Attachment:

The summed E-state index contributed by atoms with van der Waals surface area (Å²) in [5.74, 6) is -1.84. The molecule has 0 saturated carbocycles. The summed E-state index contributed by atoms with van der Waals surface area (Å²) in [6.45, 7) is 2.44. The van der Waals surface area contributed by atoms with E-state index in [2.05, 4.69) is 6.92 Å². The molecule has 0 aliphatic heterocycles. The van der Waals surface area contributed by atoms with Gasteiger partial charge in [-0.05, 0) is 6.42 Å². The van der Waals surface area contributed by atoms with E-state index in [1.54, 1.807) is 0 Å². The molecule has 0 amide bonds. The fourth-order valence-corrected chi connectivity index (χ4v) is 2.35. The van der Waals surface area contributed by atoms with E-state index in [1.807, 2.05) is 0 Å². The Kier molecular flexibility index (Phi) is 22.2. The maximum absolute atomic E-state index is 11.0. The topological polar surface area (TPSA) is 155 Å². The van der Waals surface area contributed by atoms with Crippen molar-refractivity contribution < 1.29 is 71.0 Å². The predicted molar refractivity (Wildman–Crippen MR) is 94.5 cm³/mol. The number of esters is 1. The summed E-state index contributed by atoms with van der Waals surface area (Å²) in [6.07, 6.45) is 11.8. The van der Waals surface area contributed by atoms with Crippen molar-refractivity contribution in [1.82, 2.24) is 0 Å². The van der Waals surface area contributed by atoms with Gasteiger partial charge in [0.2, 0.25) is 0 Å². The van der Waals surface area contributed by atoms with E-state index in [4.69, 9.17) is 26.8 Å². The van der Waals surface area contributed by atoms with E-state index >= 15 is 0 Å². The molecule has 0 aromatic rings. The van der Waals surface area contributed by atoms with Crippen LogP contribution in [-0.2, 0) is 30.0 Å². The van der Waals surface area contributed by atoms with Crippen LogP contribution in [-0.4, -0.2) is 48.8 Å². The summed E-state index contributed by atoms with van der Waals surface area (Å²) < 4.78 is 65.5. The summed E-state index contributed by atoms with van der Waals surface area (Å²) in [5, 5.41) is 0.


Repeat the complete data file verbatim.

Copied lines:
The summed E-state index contributed by atoms with van der Waals surface area (Å²) in [5.74, 6) is -1.84. The molecule has 0 saturated carbocycles. The summed E-state index contributed by atoms with van der Waals surface area (Å²) in [6.45, 7) is 2.44. The van der Waals surface area contributed by atoms with E-state index in [2.05, 4.69) is 6.92 Å². The molecule has 0 aliphatic heterocycles. The van der Waals surface area contributed by atoms with Gasteiger partial charge in [-0.05, 0) is 6.42 Å². The van der Waals surface area contributed by atoms with E-state index in [1.54, 1.807) is 0 Å². The molecule has 0 amide bonds. The fourth-order valence-corrected chi connectivity index (χ4v) is 2.35. The van der Waals surface area contributed by atoms with E-state index in [1.807, 2.05) is 0 Å². The Kier molecular flexibility index (Phi) is 22.2. The maximum absolute atomic E-state index is 11.0. The topological polar surface area (TPSA) is 155 Å². The van der Waals surface area contributed by atoms with Crippen molar-refractivity contribution < 1.29 is 71.0 Å². The predicted molar refractivity (Wildman–Crippen MR) is 94.5 cm³/mol. The number of esters is 1. The summed E-state index contributed by atoms with van der Waals surface area (Å²) in [6.07, 6.45) is 11.8. The van der Waals surface area contributed by atoms with Crippen molar-refractivity contribution in [1.82, 2.24) is 0 Å². The van der Waals surface area contributed by atoms with Gasteiger partial charge in [0.2, 0.25) is 0 Å². The van der Waals surface area contributed by atoms with E-state index in [4.69, 9.17) is 26.8 Å². The van der Waals surface area contributed by atoms with E-state index >= 15 is 0 Å². The molecule has 0 aromatic rings. The van der Waals surface area contributed by atoms with Crippen LogP contribution in [-0.2, 0) is 30.0 Å². The van der Waals surface area contributed by atoms with Crippen LogP contribution in [-0.4, -0.2) is 48.8 Å². The summed E-state index contributed by atoms with van der Waals surface area (Å²) < 4.78 is 65.5. The summed E-state index contributed by atoms with van der Waals surface area (Å²) in [5, 5.41) is 0.